3. If you use Microsoft’s Bitlocker to encrypt your hard disk so no one can access your personal information, you need to be extra sure to have the Bitlocker Recovery Key available somewhere outside the actual Windows PC because when you restore your system to a previous Restore Point, you will need to enter your Recovery Key to gain access to your restored system. Without this recovery key, you will have no access to your system and will have to start over with a new Windows installation, a very bad result. Again, this warning/disadvantage only applies if you use Bitlocker and most people don’t have the Windows Enterprise or Ultimate editions that include Bitlocker, but I just wanted to include this warning for those who do.

The Not So Easy Option

As I said above, this option is not free (usually) and involves more technical knowledge and more work to maintain, but it gives you a huge amount of flexibility and can also be used along with the Restore Point option above. I recommend this solution to my team at work, and since we regularly use multiple versions of Windows and Linux, servers and clients, sometimes two or more at once, this option works well for us and is worth the effort. I am not going to completely explain this option because it is pretty complex, but I’ll lay out the basics below and if you are interested in learning more, please say so in the comments and I’ll expand this article or, more likely, write a new one focused on this option.

Virtual Machines (VMs) are the key part of this option. (I need to describe hypervisors and virtual machines in another post, but you don’t need to understand much about these to use this option.) Basically, this option involves setting up Windows or another operating system (which can be Linux or Mac OS-X) on your computer and then you create virtual machines of the operating systems you want to work and play with.

The list of pros and cons is longer and more complex for this option. I’ll put the disadvantages list first since it will include the requirements for implementing this option.

1. You need to purchase a tool such as VMware Workstation or download the more limited but potentially usable VMware Player to implement this option.

2. Since you’ll effectively be running multiple operating systems, one as the “host” OS that you boot your computer with and one or more others that you run using the virtual machine tool, you’ll need more RAM (4 GB minimum and more is better), more disk space (500GB or more to be safe for most people), and a decent CPU (Core i3, i5, or i7 Intel or equivalent AMD CPU).

3. You need a license for all non-free operating systems (e.g. Windows) that you use in this setup. This can get expensive, depending on what you want.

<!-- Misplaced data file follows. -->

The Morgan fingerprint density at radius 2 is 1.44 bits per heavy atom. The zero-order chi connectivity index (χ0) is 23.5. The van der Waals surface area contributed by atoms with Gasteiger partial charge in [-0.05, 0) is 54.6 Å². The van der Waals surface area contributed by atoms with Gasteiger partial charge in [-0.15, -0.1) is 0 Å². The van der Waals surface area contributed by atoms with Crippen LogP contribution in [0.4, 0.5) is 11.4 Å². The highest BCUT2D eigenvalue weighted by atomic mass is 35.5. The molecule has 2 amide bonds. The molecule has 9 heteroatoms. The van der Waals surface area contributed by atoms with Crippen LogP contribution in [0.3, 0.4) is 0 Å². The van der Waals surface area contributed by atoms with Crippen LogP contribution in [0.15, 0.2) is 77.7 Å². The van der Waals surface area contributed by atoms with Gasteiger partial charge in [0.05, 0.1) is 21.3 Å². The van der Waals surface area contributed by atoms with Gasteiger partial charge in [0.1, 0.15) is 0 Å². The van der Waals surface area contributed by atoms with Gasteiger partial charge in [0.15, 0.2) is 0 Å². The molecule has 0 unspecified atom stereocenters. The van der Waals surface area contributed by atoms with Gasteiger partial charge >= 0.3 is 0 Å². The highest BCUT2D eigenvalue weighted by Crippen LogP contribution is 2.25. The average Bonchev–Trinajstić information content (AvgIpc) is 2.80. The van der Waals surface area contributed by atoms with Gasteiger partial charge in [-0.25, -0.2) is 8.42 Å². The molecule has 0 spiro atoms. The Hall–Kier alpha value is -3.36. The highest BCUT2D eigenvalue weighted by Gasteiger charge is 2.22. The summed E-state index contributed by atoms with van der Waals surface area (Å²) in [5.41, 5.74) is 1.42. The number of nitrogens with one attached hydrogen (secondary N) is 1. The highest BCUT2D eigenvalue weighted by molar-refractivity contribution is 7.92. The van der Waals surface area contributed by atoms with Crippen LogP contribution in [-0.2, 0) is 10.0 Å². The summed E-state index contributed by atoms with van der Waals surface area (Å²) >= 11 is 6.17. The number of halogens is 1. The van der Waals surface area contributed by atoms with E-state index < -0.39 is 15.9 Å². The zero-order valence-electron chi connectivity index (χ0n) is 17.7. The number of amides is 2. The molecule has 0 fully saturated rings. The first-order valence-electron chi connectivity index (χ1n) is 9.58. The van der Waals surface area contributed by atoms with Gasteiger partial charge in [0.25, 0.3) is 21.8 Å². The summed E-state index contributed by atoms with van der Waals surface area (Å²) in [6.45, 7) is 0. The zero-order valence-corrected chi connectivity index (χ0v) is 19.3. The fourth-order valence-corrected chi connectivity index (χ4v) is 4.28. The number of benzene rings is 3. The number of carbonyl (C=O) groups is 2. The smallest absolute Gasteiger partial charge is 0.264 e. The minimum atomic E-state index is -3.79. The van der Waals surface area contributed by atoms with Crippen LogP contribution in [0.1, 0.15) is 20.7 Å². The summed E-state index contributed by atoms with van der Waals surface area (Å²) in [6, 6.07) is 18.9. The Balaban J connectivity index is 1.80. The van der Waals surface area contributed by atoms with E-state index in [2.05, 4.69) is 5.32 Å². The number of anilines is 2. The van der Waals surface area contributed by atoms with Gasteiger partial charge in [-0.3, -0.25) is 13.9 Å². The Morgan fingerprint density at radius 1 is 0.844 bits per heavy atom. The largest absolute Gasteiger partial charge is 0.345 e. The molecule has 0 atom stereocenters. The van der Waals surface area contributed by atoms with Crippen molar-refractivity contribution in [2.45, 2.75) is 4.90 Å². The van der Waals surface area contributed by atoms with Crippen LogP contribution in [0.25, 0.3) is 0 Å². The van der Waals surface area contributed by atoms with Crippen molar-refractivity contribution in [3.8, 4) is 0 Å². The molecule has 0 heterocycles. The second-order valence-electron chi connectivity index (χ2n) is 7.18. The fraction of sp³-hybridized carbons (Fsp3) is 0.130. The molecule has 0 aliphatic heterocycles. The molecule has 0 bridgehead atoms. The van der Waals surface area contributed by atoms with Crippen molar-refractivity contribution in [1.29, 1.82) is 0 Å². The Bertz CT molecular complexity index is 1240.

4. This takes a good bit of time to set up, depending on what you want, and maintain, depending again on what you want.

5. VM software such as VMware is getting better all the time, but there are still applications, mostly shooter type games, that don’t run well in VMs. You may need to install these on the host/boot operating system and maybe use the Restore Point option above to allow you to get your host Windows OS back to a safe point if the game messes up Windows.


1. This option allows you to run almost any operating system in VMs to take what are called snapshots of the VM that allow you to return to exactly that state.

2. You can copy VMs between computers, share them with friends, and do anything you can do with a directory of files. Most VMs are actually just directories full of files on your host operating system’s hard disk, so you have lots of options on what to do with them.


I’d like to expand or clarify this post to be more helpful, or correct any errors, so if you’ve read this far and think of something that can improve it, please let me know in the comments. Thanks!

Windows Clipboard Enhancement Tools

This is a fairly comprehensive article on the available Windows Clipboard enhancement tools. I use Ditto because it’s open source and has lots of functionality, but it’s not the best looking one by far.

Microsoft should include a much better clipboard that they do, but since they don’t. there’s no reason for you not to benefit from one of these third party tools. There should be something here for everyone.


Best Windows Based File Copy Tool

I’m creating a guide to help members of my team at work move from the corporate network to a development network, which will allow us to finally get off Windows XP and maintain our ability to do real development on our laptops. As part of the move to Windows 7, I’m looking into the best tools that complement the built-in abilities of Windows 7 and the various development tools such as Qt Creator, Visual Studio, and Eclipse that we’ll be using. My guide will focus on Windows even though we support Linux and Android as well, because we run Windows on our dev laptops and use VMs to support Linux when possible and dedicated machines on the network otherwise. We of course deploy Android apps to our small set of Android devices for testing.

I’ve been using TeraCopy on XP for awhile now on Windows and highly recommend it. It’s free for personal use and is about $20 if you want to use it commercially. I also run RichCopy, which is a free GUI front end for the RoboCopy utility built into Windows 7. I prefer open source applications wherever possible, but sometimes the proprietary apps are so much better it’s worth the compromise.

Anyway, if you’re looking for good copy enhancements or alternatives for Windows, the articles below are good references.